Friday, April 1, 2011


Peugot 908 driven by France's second fastest man.
There's only one reason why anyone should go to Sebring, FL and that's the 3.7 miles of road racing paradise southeast of what I guess is supposed to be downtown. If you're not into racing, then there is zero reason to go there since "middle-of-nowhere" is a gross understatement. Actually, Sebring has a 24-hour diner, making for a second strike against my middle of nowhere. This year I made the trek south down Highway 27 to join another 150,000+ spectators in what was the best 12-hour period in recent memory.

I've been a fan of racing for as long as I can remember. I can probably attribute that to my dad, but at some point I deviated from his preference of perpetual left turns. NASCAR isn't my bag. I need right-hand turns and cars a bit more exotic than a Chevy Lumina.

Peugot 908 - Finished 3rd overall.
Sebring provides this. For 12 hours each spring, a variety of cars pound around the track from morning into the night. This year there were more than 50 cars at the start from five different classes of various capabilities.

Audi R15 being driven by Allan McNish
At the top of the food chain are the prototype cars. They're purpose built for speed, handling and endurance...and they're absolutely gorgeous. The Peugot 908's handily beat out the Audi R15's in what was the last of the R15's appearances. (Being replaced by the closed cockpit R18's this year for LeMans) There's nothing like having one of them sailing towards you at 170mph, brake to about 60mph in a couple of seconds, round the corner and then be out of sight down the track a few seconds after that. Unbelievably graceful for something so obscenely powerful.

And that's one of the marvels of Sebring...the intimacy with the racing action. I spent a large portion of my 12 hours there walking the footpath that closely follows most of the track. And in most areas you're less than 40 feet or so from the cars with only some Armco and a waist-high chain link fence in between. Of course, there's a lot more protection at the areas of the track that call for it, and unfortunately that's where the best photo opportunities are. And you only get there with the proper credentials.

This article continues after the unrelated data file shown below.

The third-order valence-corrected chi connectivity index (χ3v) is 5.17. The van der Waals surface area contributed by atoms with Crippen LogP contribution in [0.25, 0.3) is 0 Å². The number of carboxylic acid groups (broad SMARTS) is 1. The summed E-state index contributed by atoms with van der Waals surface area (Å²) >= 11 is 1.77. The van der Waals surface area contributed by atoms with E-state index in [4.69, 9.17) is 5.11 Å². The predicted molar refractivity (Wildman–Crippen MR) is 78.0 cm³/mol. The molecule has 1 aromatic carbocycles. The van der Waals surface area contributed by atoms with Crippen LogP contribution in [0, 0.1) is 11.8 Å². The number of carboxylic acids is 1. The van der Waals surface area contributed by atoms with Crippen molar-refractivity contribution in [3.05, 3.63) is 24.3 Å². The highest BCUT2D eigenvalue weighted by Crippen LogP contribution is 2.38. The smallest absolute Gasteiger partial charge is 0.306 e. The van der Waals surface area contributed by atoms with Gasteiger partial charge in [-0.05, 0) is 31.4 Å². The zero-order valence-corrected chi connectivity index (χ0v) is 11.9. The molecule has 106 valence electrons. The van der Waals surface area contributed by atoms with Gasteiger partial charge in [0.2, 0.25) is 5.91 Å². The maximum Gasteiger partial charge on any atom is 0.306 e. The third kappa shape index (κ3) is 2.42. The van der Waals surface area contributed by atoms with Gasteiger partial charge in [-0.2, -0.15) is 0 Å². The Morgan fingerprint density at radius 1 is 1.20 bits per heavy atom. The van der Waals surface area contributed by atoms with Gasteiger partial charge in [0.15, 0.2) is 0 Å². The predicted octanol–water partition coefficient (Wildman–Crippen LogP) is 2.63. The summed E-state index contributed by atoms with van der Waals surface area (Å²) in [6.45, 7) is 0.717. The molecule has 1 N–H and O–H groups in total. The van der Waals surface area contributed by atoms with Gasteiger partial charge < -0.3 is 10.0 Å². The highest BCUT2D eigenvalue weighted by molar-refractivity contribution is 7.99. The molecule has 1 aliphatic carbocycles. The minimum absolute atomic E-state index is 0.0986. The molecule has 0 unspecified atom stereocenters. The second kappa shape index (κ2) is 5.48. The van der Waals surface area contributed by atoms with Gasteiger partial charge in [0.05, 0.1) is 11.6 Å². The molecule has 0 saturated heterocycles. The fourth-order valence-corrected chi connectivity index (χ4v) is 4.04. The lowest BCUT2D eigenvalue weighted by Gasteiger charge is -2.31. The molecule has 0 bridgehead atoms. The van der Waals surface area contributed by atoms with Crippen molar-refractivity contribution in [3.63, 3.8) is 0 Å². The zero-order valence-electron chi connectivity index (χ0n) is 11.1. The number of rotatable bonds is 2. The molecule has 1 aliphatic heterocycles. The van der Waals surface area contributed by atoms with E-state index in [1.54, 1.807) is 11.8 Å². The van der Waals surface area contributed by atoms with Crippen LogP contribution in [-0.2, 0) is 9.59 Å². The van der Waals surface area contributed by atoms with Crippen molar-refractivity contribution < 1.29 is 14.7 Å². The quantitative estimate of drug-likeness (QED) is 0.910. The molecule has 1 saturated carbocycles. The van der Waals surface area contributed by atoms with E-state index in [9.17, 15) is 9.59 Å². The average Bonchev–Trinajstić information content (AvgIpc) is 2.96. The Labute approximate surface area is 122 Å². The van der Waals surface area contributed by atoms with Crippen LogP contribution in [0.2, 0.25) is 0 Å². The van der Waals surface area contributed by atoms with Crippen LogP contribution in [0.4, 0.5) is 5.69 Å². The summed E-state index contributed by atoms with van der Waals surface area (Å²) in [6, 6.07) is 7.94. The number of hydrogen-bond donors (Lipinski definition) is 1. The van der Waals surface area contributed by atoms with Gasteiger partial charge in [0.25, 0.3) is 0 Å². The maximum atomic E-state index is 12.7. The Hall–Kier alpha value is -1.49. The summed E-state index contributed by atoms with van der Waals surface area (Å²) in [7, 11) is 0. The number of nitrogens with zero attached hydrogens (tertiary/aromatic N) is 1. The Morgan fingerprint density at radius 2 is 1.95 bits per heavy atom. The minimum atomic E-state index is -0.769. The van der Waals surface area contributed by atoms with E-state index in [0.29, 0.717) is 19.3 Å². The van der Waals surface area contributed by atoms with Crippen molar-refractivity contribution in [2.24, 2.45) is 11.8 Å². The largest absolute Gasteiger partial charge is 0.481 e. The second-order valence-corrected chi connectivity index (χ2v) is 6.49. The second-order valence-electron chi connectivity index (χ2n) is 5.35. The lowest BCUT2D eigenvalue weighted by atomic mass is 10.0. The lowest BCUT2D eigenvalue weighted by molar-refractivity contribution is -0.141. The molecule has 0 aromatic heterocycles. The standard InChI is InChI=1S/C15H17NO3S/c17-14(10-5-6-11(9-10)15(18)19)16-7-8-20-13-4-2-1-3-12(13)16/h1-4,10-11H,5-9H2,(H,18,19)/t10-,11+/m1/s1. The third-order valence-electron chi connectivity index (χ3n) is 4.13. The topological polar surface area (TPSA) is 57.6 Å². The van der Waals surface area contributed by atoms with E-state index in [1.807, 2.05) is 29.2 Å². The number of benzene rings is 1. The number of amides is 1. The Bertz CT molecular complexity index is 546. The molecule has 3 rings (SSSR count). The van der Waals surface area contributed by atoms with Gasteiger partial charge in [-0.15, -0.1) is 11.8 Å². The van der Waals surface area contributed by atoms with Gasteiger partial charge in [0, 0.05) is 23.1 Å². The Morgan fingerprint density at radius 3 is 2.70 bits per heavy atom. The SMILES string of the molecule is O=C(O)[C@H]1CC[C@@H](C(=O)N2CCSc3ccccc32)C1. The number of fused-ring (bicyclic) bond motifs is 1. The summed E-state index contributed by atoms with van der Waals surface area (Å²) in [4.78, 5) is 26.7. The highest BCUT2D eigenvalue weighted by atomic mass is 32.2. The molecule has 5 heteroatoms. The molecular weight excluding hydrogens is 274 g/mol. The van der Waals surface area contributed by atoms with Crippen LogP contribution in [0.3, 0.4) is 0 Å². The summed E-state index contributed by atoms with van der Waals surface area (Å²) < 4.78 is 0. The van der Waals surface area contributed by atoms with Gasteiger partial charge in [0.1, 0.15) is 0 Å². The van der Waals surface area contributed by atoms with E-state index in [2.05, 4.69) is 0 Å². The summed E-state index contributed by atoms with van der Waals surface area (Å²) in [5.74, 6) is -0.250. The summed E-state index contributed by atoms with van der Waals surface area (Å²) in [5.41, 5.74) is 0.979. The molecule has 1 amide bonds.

The problem I faced was having to remind myself I was there as a spectator. I was there to enjoy the race, not cover it. It's hard to make that separation at times. I will admit that I hauled my digital camera along. For as much as I love my Hasselblad, and 4x5 and the rest, they are all but useless for shooting race cars being driven in anger. (I supposed they would be fine if said race car was not moving, and in a studio...) The weapon of choice was the Nikon D200 I picked up very used over the winter. The lens that spent the majority of the day on my camera was my manual focus Nikon 135mm f3.5. It seems like an odd choice but the optics are superb, the MF is great for prefocusing on pan shots, and the focal length was a perfect fit for the distance from the track. I had my 70-300 shitbox along, but it can't compete with the quality of the 135mm and without photo creds or scaffolding, there was no point that I could exploit the longer focal length.
These fans seem most comfortable near the left-handers.

And I'm not kidding when I say scaffolding. Apparently it's fine if you want to turn your campsite into a construction zone. A couch on top of three stories of scaffolding is a great way to watch the race, I suppose. And for the regular spectators like me, no one at the gate is going to stop you when you walk in with your camera gear and step ladder.
Ferrari 458 Italia

While the LMP cars are eyecandy, they're seriously lacking in the audio department. The
turbos diesel engines are, well...too quiet. They're like angry pickup trucks. Thankfully, the GT class picks up the slack. These actually look like their production counterparts but absolutely scream around the track. And each has it's own personality. The Ferrari's were all about high-strung Italian engineering and were not thrilled about slowing down. They sounded like they were standing on the rev limiter through out the entire lap and put up quite the protest under downshift. The opposite end of the spectrum was the Corvette. Deep, boomy, American. Also approaching the pain threshold on the dB scale.

Ford GT - Not particularly competitive but pleasant to listen to.
 My personal favorite, from a sound standpoint was the Ford GT. Deep, thrashy and constantly screaming "get the hell out of my way", which was actually unnecessary given their lackluster pace.

The worst was the Jaguar. I cringed every time I saw it headed for the corner I was standing at because I kept thinking, lap after lap, this it. This is the lap the damn thing is finally going to explode and kill me.

Jaguar XKR - Glowing brake rotors and exhaust. Near the point of detonation.
BMW M3 GT - Thought you would appreciate this, Wade.
I love the environment of endurance road racing. You spend some time at one turn. Watch the action, take some pictures. Maybe chill on one of the viewing mounds for a while. Take a nap. Drink a beer. Walk to the next turn. Hang out some more. Walk around the paddock for a while and watch the crews scramble to put their busted cars back together. It's especially interesting at dusk when the the brake rotors glow with the car's former speed and the flames being spit out the exhaust become visible. The whole experience actually manages to make central Florida a worthwhile destination.

1 comment:

  1. NASCAR winner, at the end of the day has nothing more than to say, "Yep, I sure did turn left better than everyone else today."

    Guess this makes me sound ignorant, but I didn't even know that Sebring was American. I thought it was European, like LeMans. Thank God it's F1 season...

    I guess what I want to know, aside from why there are no Acura LMP photos, is when you plan to use some of these for gum bichromate? :)